More intense and more frequent wildfires: that’s the reality most of western North America will have to get used to. This year, as early as May, wildfires had already displaced 10,000 people in the Western Canadian province of Alberta. The unseasonably early start to wildfire season has seen the sky turn orange with ash, putting the health of many vulnerable people such as seniors, children, and those with asthma at risk.
As the risks of wildfire spread and become more frequent, you and your family need to be prepared both for an evacuation due to wildfire and for dealing with the aftermath.
Emergency Supply Kit
Start your wildfire preparedness plan by putting together an emergency supply kit. Your kit should include:
- 3-day supply of food and 3 gallons of water for every member of the family
- A map marked with at least two evacuation routes
- Prescription medications
- Change of clothing
- First aid kit
- Flashlight and extra batteries
- Phone & laptop chargers
- Pet food & water
- Important papers such as birth certificates, home insurance policies, etc.
- Cash, travelers’ checks, or an extra credit card
When an evacuation order is put in place, it’s time to put your plan into action. If a wildfire approaches your community, follow these 3 essential tips from the Red Cross:
1) Listen to the local radio station or TV and stay alert for mass evacuation orders;
2) Use the Red Cross’s map to track fires and find open shelters, put your evacuation readiness kits by the front door, and get ready to evacuate at a moment’s notice; and
3) Double check your emergency kit and replace or replenish items like medications, medical supplies, or anything that may have expired.
Accessing Home Insurance During Evacuation
When a mass evacuation order comes into effect, the Red Cross and governments set up facilities to provide assistance such as shelter, food, and water. If your home insurance policy includes mass evacuation coverage, you may also be able to access assistance from your insurance company to cover those costs incurred due to your evacuation.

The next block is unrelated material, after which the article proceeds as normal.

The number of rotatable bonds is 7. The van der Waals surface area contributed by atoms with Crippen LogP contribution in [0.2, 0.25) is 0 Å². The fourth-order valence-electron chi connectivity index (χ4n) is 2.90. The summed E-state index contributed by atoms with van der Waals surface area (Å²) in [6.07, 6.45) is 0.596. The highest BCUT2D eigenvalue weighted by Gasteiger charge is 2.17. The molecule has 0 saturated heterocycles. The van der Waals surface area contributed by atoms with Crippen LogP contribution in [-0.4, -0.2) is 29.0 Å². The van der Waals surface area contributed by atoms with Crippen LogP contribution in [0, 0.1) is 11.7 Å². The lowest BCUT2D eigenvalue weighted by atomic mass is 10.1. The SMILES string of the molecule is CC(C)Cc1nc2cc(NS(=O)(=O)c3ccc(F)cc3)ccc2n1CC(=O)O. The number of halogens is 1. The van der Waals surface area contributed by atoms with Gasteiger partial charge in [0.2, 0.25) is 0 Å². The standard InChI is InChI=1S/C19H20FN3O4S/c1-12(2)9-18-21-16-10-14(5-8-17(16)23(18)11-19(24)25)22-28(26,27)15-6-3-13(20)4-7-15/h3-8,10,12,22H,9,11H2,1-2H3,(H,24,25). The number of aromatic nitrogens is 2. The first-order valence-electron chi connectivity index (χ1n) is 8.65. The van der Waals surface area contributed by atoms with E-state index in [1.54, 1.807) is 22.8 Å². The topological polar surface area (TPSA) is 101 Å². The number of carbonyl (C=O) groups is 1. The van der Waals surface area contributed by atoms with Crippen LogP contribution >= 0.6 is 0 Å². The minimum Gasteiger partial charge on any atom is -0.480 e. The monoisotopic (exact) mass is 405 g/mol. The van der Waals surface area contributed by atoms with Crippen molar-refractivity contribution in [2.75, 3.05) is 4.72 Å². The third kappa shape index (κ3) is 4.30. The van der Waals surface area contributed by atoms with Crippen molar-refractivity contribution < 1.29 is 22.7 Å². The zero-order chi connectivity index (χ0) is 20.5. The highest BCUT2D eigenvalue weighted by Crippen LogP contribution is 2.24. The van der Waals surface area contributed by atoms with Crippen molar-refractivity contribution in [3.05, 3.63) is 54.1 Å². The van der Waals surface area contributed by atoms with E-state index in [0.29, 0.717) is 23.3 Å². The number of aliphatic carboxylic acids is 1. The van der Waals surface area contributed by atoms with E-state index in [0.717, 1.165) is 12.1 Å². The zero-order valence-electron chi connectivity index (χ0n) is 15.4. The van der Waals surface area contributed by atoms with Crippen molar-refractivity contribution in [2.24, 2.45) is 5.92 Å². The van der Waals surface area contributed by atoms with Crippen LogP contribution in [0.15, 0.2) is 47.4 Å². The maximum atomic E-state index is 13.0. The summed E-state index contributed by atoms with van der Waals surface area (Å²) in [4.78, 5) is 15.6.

How Home Insurance Can Help
A policy that includes mass evacuation coverage can help you pay for the costs of temporary accommodations, gas and mileage involved in getting out of the danger zone, toiletries, emergency clothes, and even medications.
Contact your insurer as soon as your family is safe. Ask about the coverage available to you under your policy and request that they send a copy of your insurance policy to your temporary accommodations. Once you know what type of coverage you have, you can inform your insurer about your intention to file a claim.
Once the evacuation order is lifted, you may be able to return to your home and see whether you will need to make a claim for lost personal belongings, structural damage, or even coverage for the cost of any necessary extended stays away from your home.
You can get more information about wildfire readiness and how your home insurance policy can help you manage the financial stress online. With the risk and intensity of wildfires increasing, check your home insurance policy. Many older policies may be out of date, leaving you underinsured against the current climate risks in your community. Update your policies and make sure you understand how you can access financial help such as mass evacuation coverage when your family needs it.